We often hear the saying that consumer is the King or Queen. This means that eventually consumers decide whether new product market launches succeed. This is also the case with new foods. 72–88%1,2 of new consumer products fail mostly because consumers did not accept them for some reason or another. It means that resources have been used to develop non competitive products. Can something be done differently to avoid wasting R&D resources?
Consumers have a pivotal role in the success of new food products
Integrating consumers to the new food product development improves the odds of market success3, 4. Therefore, plenty of research has been devoted to understanding the reasons behind consumer acceptance of new foods. This work has established some fundamental criteria that each new food product needs to meet to become successful. The product needs to be tasty and convenient to use, and price needs to be right. However, can we really think that all those failed products either taste bad, are expensive or difficult to use? Most likely the right answer is no. Why so many foods do not meet with the consumers’ expectations?
Before the new food product enters into consumer’s shopping basket, there are many critical moments.
I am putting myself in the consumer’s shoes and imagine that I am making my food choices in a supermarket: First, the new product needs to catch my eye. Second, it needs to tell me why it is relevant to me. Third, it needs to be clear to me how I can use the new product, since most likely it will replace some other more familiar product in my shopping basket. Finally, the price should be somewhat in line with the other alternatives for that specific use. If these criteria are met, I will consider buying the product. The product has a very short moment to convince me and break my normal shopping routines. Only after these steps, I will have a chance to consume and to taste the product. If I am happy with the taste, I might buy it again.
Consumer research facilitates successful product development but is challenging
The previous example, although very straightforward, illustrates the complexity of developing a winning food product to the market and the amount of different aspects, which need to be taken into account before the product launch. The product must win in both market introduction and quality. In order to facilitate the process, consumer research can offer a wide toolbox ranging from surveys and experimental studies to identify target consumer segments and test the products to interviews, focus groups and co-creation sessions to produce in-depth consumer understanding. Nowadays, the different consumer research tools are routinely used in new product development, but the failure rate remains high.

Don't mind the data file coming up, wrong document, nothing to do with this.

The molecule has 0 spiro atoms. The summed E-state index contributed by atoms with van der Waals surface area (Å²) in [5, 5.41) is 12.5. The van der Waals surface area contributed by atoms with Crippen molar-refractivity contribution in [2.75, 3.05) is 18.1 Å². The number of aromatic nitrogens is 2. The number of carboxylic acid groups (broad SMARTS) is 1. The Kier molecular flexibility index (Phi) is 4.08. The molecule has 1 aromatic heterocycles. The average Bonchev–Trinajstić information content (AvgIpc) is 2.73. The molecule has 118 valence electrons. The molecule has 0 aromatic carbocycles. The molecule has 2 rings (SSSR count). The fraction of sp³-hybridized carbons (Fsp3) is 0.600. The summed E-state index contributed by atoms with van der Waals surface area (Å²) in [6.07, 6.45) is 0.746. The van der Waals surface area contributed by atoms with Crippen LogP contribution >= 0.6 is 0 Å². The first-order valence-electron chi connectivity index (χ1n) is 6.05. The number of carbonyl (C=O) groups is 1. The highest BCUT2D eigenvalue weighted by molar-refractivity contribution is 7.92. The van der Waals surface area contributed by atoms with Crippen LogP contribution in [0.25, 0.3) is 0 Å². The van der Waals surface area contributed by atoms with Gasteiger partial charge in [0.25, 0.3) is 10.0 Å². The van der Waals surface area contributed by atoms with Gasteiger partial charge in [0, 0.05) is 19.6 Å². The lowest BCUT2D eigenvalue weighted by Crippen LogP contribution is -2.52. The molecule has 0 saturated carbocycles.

One major challenge in consumer studies is to be able to reflect the real decision-making moment. Study designs simply cannot take into account all possible variables, which affect consumers’ behavior. On top of that, consumer researchers know that consumers have tendency to exaggerate their opinions, they might be shy to express their views, the opinions they reveal might have only little relevance in real-life behavior, or they might not even be able to put their thoughts into words. It might also be that researchers just simply did not understand to ask all the right questions. This means that at the end there are many indications of potential consumer behavior, which then need to be interpreted and applied to real-life context filled with factors that were not present in the study design. This is a demanding task.
Real-life consumer studies have potential to boost new food product development
What if the consumer research toolbox is taken into a real-life consumption environment? What if the consumers can vote with their wallet and researchers are able to catch that voting moment to understand why consumers made a decision to buy or not to buy? Or what if the study design can be adjusted in a moment and see how consumers’ behavior change?
I believe that the data gathered in real consumption environment goes beyond what the traditional consumer research methods can offer for applied research. This is one of the reasons, why VTT along with Fazer Food Services and IBM have invested in TestEat research restaurant. We are now taking our first steps to understand how we can perform these types of studies and how the data can be interpreted and applied.
We welcome, but also challenge, other partners to join us in this unique endeavor!
Ultimately, the main purpose of TestEat research restaurant and crEATe ecosystem is not to satisfy scientists’ curiosity, but to assist industry to take even small steps ahead towards meeting consumers’ expectations even better than before. Those small steps might turn out to be very valuable in a fierce competition on the products succeeding at market.
Kyösti Pennanen, Senior Scientist, consumer research
1 Nielsen (2014). Nielsen breakthrough innovation report – European edition. September 2014. Available at: https://www.nielsen.com/wp-content/uploads/sites/3/2019/04/Breakthrough_Innovation_Report_EU_FINAL.pdf
2 Stewart-Know, B. & Mitchell, P. (2003). What separates the winners from the losers in new food product development. Trends in Food Science and Technology, 14, 58–64.
3 Horvat, A., Granato, G., Fogliano, V. & Luning, P.A. (2019). Understanding consumer data use in new product development and the product life cycle in European food firms – An empirical study. Food Quality and Preference, 79, 20–32.
4 Dijksterhuis, G. (2016). New product failure: Five potential sources discussed. Trends in Food Science and Technology, 50, 243–248.